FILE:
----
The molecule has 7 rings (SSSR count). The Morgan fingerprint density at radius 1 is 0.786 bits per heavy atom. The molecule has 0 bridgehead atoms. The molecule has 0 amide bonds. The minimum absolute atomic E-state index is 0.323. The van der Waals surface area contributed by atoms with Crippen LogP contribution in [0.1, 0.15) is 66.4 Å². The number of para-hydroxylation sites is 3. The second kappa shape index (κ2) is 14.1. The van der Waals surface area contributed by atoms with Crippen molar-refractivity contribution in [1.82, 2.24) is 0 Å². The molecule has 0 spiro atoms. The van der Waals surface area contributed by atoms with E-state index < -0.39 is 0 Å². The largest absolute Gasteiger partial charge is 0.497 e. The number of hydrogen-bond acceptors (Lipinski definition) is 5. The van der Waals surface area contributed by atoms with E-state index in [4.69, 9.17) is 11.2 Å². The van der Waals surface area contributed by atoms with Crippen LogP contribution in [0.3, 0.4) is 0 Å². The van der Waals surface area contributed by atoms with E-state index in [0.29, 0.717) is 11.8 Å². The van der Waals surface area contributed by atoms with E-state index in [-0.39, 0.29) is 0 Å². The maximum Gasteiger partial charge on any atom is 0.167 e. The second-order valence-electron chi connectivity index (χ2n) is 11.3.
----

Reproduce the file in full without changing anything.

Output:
The molecule has 7 rings (SSSR count). The Morgan fingerprint density at radius 1 is 0.786 bits per heavy atom. The molecule has 0 bridgehead atoms. The molecule has 0 amide bonds. The minimum absolute atomic E-state index is 0.323. The van der Waals surface area contributed by atoms with Crippen LogP contribution in [0.1, 0.15) is 66.4 Å². The number of para-hydroxylation sites is 3. The second kappa shape index (κ2) is 14.1. The van der Waals surface area contributed by atoms with Crippen molar-refractivity contribution in [1.82, 2.24) is 0 Å². The molecule has 0 spiro atoms. The van der Waals surface area contributed by atoms with E-state index < -0.39 is 0 Å². The largest absolute Gasteiger partial charge is 0.497 e. The number of hydrogen-bond acceptors (Lipinski definition) is 5. The van der Waals surface area contributed by atoms with E-state index in [4.69, 9.17) is 11.2 Å². The van der Waals surface area contributed by atoms with Crippen LogP contribution in [0.3, 0.4) is 0 Å². The van der Waals surface area contributed by atoms with E-state index in [0.29, 0.717) is 11.8 Å². The van der Waals surface area contributed by atoms with E-state index in [-0.39, 0.29) is 0 Å². The maximum Gasteiger partial charge on any atom is 0.167 e. The second-order valence-electron chi connectivity index (χ2n) is 11.3.